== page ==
The full Conflict of Interest policy is located in the Administrative Manual, section 2,691. (PDF:

Are you saying I cant do research If I have a relationship with a company?NO! This does not mean that researchers cannot have relationships with companies or other external entities. The involvement of researchers with companies can be beneficial to the researchers, companies and/or the institution. For the most part, this is not a problem.

On the other hand, when researchers or members of their immediate families have a significant financial interest in a company, the institution needs to be informed of the situation then determine how best to handle the conflict.Disclosing a COIDisclosure of these relationships is key!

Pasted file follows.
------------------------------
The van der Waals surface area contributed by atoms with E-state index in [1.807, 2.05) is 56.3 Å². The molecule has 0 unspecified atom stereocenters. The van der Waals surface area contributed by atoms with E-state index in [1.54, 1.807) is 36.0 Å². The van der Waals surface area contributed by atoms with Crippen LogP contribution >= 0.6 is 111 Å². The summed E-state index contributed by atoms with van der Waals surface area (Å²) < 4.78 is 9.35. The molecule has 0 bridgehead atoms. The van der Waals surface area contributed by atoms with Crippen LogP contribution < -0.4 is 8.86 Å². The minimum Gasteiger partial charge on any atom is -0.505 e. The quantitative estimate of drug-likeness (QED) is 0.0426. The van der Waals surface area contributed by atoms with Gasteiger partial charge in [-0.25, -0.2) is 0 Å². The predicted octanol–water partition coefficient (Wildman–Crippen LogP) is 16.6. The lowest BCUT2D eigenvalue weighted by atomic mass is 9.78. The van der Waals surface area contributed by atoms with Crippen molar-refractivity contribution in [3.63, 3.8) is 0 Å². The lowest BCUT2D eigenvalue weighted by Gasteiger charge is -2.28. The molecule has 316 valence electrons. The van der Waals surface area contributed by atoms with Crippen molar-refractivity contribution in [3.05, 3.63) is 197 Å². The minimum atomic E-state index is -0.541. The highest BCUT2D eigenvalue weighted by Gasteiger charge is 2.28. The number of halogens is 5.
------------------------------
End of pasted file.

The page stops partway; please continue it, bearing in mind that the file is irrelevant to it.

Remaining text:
The INSTITUTION must review each case and make a determination as to whether or not a conflict exists.

Each case has its unique characteristics and must be evaluated on its own merits. ConsequencesUphold the public's trust An institution that has a reputation for being indifferent to conflicts of interest can suffer from a number of bad consequences Examples:loss of prestigelessening of respect for facultysuspicion that research find